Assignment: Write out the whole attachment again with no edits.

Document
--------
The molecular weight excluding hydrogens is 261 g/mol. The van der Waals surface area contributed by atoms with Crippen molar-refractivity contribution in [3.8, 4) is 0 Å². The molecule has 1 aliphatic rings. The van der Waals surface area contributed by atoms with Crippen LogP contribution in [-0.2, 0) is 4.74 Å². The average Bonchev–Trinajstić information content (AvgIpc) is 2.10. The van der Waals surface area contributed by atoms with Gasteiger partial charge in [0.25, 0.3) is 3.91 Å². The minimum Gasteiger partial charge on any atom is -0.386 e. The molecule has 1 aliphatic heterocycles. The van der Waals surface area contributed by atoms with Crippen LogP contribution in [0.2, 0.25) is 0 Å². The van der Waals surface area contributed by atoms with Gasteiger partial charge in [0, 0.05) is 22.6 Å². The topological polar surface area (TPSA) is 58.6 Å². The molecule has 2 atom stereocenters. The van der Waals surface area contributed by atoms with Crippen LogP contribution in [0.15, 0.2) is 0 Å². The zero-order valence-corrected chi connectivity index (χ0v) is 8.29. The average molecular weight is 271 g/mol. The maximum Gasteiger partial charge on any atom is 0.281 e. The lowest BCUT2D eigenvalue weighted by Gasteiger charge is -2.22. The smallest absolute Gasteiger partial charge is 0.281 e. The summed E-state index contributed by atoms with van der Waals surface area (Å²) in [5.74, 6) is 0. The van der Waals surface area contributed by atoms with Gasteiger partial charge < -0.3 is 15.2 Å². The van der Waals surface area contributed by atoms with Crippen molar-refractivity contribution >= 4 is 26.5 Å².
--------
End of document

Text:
The molecular weight excluding hydrogens is 261 g/mol. The van der Waals surface area contributed by atoms with Crippen molar-refractivity contribution in [3.8, 4) is 0 Å². The molecule has 1 aliphatic rings. The van der Waals surface area contributed by atoms with Crippen LogP contribution in [-0.2, 0) is 4.74 Å². The average Bonchev–Trinajstić information content (AvgIpc) is 2.10. The van der Waals surface area contributed by atoms with Gasteiger partial charge in [0.25, 0.3) is 3.91 Å². The minimum Gasteiger partial charge on any atom is -0.386 e. The molecule has 1 aliphatic heterocycles. The van der Waals surface area contributed by atoms with Crippen LogP contribution in [0.2, 0.25) is 0 Å². The van der Waals surface area contributed by atoms with Gasteiger partial charge in [0, 0.05) is 22.6 Å². The topological polar surface area (TPSA) is 58.6 Å². The molecule has 2 atom stereocenters. The van der Waals surface area contributed by atoms with Crippen LogP contribution in [0.15, 0.2) is 0 Å². The zero-order valence-corrected chi connectivity index (χ0v) is 8.29. The average molecular weight is 271 g/mol. The maximum Gasteiger partial charge on any atom is 0.281 e. The lowest BCUT2D eigenvalue weighted by Gasteiger charge is -2.22. The smallest absolute Gasteiger partial charge is 0.281 e. The summed E-state index contributed by atoms with van der Waals surface area (Å²) in [5.74, 6) is 0. The van der Waals surface area contributed by atoms with Gasteiger partial charge < -0.3 is 15.2 Å². The van der Waals surface area contributed by atoms with Crippen molar-refractivity contribution >= 4 is 26.5 Å².